I love it because it’s more of a world series than the actual World Series. The quadrennial tournament features teams from countries like Great Britain (did they think it was cricket?), Italy, Israel, Japan and Australia. With the notable exception of Africa, every major continent is represented.

I love it because it gives us games like Venezuela vs. the Dominican Republic, or Puerto Rico vs. Venezuela, or the Dominican Republic vs. Venezuela. Those three rosters combined are a who’s who of future Hall of Famers.

I love it because of players like Randy Arozarena. Born in Cuba, Arozarena defected to Mexico when he was 25 and started his path to the majors in the Mexican league. El Randiberto — that’s his Mexican name — has quite an affinity for his adopted country that it was the subject of this very good 2020 New York Times profile, in which he said it would be an honor to represent it in international play. Arozarena is proof that Mexicans are born wherever one damn well pleases, and Cubans can make themselves at home wherever they land.


I love it because it makes it very clear that baseball might be America’s pastime, but it’s a passion for large portions of Latin America and its diasporas. There’s no room for those who insist that baseball be played the right way. In the World Béisbol Classic, having a pulse is encouraged, along with bat flips, swag, mariachi hats and pitchers with unbuttoned jerseys.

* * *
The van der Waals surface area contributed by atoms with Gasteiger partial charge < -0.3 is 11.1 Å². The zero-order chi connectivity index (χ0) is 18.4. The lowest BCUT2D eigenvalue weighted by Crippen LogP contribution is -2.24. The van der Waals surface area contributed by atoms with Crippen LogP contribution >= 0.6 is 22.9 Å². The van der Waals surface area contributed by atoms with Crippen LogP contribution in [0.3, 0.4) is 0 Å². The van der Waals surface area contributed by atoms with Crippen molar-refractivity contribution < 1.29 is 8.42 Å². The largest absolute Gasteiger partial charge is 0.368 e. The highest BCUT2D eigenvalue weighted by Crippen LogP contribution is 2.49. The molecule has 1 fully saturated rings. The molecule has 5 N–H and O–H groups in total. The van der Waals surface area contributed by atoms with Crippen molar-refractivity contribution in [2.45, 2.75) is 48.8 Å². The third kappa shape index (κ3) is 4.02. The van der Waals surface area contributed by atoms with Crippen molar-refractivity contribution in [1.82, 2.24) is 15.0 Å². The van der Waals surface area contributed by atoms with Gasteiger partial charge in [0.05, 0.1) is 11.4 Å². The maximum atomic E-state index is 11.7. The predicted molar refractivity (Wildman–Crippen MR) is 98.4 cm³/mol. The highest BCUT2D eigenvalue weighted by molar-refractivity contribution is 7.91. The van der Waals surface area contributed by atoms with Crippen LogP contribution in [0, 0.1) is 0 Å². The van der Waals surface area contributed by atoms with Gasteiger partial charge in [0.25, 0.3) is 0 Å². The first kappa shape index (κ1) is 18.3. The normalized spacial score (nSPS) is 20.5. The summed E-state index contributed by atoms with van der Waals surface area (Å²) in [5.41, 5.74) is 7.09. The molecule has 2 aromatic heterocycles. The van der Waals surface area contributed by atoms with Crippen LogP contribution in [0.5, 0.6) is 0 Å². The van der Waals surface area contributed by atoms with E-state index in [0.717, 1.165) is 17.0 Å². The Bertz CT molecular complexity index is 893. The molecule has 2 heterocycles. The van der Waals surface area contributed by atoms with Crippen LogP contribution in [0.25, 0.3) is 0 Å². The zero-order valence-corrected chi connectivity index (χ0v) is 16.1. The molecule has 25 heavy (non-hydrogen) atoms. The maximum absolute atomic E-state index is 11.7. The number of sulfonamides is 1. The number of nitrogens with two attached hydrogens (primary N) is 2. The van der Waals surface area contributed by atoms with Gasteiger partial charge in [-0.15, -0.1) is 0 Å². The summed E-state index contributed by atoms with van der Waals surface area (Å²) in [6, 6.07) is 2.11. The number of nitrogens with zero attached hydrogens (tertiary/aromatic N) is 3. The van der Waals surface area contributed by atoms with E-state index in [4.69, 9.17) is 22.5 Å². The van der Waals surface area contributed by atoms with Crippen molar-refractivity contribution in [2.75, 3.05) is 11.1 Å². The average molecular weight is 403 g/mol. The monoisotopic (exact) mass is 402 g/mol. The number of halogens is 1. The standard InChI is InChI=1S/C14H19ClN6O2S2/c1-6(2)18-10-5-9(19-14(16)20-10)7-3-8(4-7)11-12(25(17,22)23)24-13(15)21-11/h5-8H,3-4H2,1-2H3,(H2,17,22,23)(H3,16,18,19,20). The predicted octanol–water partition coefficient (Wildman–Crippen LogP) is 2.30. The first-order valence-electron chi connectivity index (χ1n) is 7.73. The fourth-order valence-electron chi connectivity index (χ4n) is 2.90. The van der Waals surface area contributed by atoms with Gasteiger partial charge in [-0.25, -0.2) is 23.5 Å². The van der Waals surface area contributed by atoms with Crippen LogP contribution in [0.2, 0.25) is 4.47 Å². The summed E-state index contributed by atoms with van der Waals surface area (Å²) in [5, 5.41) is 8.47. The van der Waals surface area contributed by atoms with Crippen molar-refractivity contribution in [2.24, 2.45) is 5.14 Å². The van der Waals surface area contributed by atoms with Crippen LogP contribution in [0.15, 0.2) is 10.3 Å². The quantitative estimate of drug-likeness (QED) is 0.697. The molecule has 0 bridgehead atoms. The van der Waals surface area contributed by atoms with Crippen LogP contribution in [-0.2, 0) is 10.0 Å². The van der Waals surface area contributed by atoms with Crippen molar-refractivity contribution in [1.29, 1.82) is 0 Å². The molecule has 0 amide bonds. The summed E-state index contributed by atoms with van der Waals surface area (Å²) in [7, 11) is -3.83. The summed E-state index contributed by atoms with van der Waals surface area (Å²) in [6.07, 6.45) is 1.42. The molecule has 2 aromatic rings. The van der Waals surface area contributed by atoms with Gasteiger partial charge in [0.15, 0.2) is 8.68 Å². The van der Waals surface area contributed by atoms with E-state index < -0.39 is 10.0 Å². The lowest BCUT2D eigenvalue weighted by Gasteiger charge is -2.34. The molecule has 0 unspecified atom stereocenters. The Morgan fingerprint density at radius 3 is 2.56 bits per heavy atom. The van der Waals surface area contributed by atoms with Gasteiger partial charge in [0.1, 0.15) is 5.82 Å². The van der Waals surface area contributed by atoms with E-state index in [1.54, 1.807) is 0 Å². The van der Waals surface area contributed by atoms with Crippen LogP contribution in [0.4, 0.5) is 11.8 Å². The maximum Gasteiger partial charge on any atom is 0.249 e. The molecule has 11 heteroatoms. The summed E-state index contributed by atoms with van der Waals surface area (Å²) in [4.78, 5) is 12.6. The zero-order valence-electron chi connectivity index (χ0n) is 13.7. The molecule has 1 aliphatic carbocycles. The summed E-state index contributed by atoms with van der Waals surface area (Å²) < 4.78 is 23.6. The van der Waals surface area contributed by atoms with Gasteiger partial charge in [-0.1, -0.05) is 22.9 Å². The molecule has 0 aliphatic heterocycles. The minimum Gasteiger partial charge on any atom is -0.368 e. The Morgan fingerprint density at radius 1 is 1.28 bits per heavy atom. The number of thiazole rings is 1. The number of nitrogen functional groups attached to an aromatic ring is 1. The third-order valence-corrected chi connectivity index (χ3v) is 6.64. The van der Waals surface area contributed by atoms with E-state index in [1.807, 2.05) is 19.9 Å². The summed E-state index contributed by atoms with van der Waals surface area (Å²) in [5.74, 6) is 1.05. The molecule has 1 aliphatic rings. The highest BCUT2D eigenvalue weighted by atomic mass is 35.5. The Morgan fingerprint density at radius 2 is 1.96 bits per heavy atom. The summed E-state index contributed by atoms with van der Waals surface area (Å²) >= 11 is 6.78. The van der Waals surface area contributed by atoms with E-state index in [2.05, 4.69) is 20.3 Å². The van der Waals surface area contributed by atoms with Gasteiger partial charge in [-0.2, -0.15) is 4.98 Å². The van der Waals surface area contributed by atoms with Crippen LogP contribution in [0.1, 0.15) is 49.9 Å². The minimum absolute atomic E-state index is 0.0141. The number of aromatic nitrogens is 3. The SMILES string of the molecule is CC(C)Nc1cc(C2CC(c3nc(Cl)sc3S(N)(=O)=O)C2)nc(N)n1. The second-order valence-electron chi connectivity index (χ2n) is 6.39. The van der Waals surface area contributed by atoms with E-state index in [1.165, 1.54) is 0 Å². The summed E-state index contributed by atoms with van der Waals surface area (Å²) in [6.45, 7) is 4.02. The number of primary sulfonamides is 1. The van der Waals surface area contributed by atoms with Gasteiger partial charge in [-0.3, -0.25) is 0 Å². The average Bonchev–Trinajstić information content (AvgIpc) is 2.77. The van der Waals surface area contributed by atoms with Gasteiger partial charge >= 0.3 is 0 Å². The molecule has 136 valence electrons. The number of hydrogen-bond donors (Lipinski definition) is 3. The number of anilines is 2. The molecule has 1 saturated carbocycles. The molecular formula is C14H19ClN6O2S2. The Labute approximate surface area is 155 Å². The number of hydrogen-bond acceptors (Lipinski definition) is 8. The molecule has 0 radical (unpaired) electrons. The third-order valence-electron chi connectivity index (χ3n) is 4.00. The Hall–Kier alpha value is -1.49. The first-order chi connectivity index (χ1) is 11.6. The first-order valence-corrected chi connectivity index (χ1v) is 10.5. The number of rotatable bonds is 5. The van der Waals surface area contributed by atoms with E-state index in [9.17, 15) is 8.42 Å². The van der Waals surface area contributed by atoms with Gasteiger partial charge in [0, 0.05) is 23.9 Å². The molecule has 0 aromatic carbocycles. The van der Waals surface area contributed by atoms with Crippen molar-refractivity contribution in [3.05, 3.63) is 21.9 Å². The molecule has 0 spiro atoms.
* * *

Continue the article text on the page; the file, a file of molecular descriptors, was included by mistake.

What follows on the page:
I love it because even though the United States invented and exported the sport, Team USA is not the clear favorite — oddsmakers say it‘s Japan. Team USA is not even the home team! Though Pool C was played in Phoenix, it was Mexico that had home field advantage. And as the tournament moves to Miami, it’ll be teams like Cuba and Venezuela that will pack the most fans inside LoanDepot Park. The 305, after all, is home to the biggest population of Cubans and Venezuelans outside of their respective countries.

As a side note, can you imagine how wild and fun the semifinal game between Cuba and the winner of Venezuela vs. USA is going to be? If this doesn’t make you love béisbol, I don’t know what will.

You can find our complete World Baseball Classic coverage here.

Things we read this week that we think you should read

— Gloria Molina, who became the first Latina elected to the California state Assembly, the Los Angeles City Council and the county Board of Supervisors, announced on Tuesday that she has terminal cancer. In his latest column, Gustavo Arellano pays tribute to Molina and her political legacy.

— Despite accounting for more than 40% of California’s population, Latinx only make up 3.7% of director boards in the 505 largest publicly-traded companies in California. But sure, corporations care about diversity, equity and inclusion. Story by Margot Roosevelt.


— Move over “Citizen Kane.” Step aside, “The Godfather.” Make way, “The Tax Collector,” for there is a new contender for the greatest movie ever made. I am, of course, talking about “Flamin’ Hot,” the feature film directed by Eva Longoria that tells the maybe not so true story of Richard Montañez and his invention of the Flamin’ Hot Cheeto. The movie premiered at the South by Southwest Film Festival on Saturday, and will begin streaming on Hulu on June 9. My colleague Mark Olsen spoke to Longoria ahead of the film’s SXSW screening.

— Lisa Boone profiled Rosa Valdes, whose brand and merch line Educated Chola aims to bring awareness to mental health issues within the Latinx community.